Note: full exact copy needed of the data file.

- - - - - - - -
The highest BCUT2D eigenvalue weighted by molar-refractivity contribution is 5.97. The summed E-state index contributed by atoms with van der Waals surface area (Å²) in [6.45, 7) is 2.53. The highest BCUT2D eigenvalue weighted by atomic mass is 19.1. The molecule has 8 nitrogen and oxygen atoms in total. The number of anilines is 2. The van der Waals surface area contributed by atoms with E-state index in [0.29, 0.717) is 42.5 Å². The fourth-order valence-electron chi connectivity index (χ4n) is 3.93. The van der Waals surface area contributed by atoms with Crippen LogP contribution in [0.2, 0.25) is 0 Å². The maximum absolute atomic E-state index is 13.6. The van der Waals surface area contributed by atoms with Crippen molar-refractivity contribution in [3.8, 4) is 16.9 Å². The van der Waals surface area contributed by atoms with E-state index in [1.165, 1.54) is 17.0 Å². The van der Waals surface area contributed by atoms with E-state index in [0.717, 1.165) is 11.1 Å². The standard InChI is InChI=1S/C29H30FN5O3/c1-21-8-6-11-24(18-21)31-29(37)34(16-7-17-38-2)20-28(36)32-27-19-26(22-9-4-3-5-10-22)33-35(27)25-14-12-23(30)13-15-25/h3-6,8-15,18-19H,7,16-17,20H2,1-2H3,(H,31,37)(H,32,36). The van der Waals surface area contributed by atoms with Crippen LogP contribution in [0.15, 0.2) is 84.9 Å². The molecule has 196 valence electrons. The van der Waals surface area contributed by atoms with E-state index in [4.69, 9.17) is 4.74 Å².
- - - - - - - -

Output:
The highest BCUT2D eigenvalue weighted by molar-refractivity contribution is 5.97. The summed E-state index contributed by atoms with van der Waals surface area (Å²) in [6.45, 7) is 2.53. The highest BCUT2D eigenvalue weighted by atomic mass is 19.1. The molecule has 8 nitrogen and oxygen atoms in total. The number of anilines is 2. The van der Waals surface area contributed by atoms with E-state index in [0.29, 0.717) is 42.5 Å². The fourth-order valence-electron chi connectivity index (χ4n) is 3.93. The van der Waals surface area contributed by atoms with Crippen LogP contribution in [0.2, 0.25) is 0 Å². The maximum absolute atomic E-state index is 13.6. The van der Waals surface area contributed by atoms with Crippen molar-refractivity contribution in [3.8, 4) is 16.9 Å². The van der Waals surface area contributed by atoms with E-state index in [1.165, 1.54) is 17.0 Å². The van der Waals surface area contributed by atoms with E-state index in [0.717, 1.165) is 11.1 Å². The standard InChI is InChI=1S/C29H30FN5O3/c1-21-8-6-11-24(18-21)31-29(37)34(16-7-17-38-2)20-28(36)32-27-19-26(22-9-4-3-5-10-22)33-35(27)25-14-12-23(30)13-15-25/h3-6,8-15,18-19H,7,16-17,20H2,1-2H3,(H,31,37)(H,32,36). The van der Waals surface area contributed by atoms with Crippen LogP contribution in [0.15, 0.2) is 84.9 Å². The molecule has 196 valence electrons. The van der Waals surface area contributed by atoms with E-state index in [4.69, 9.17) is 4.74 Å².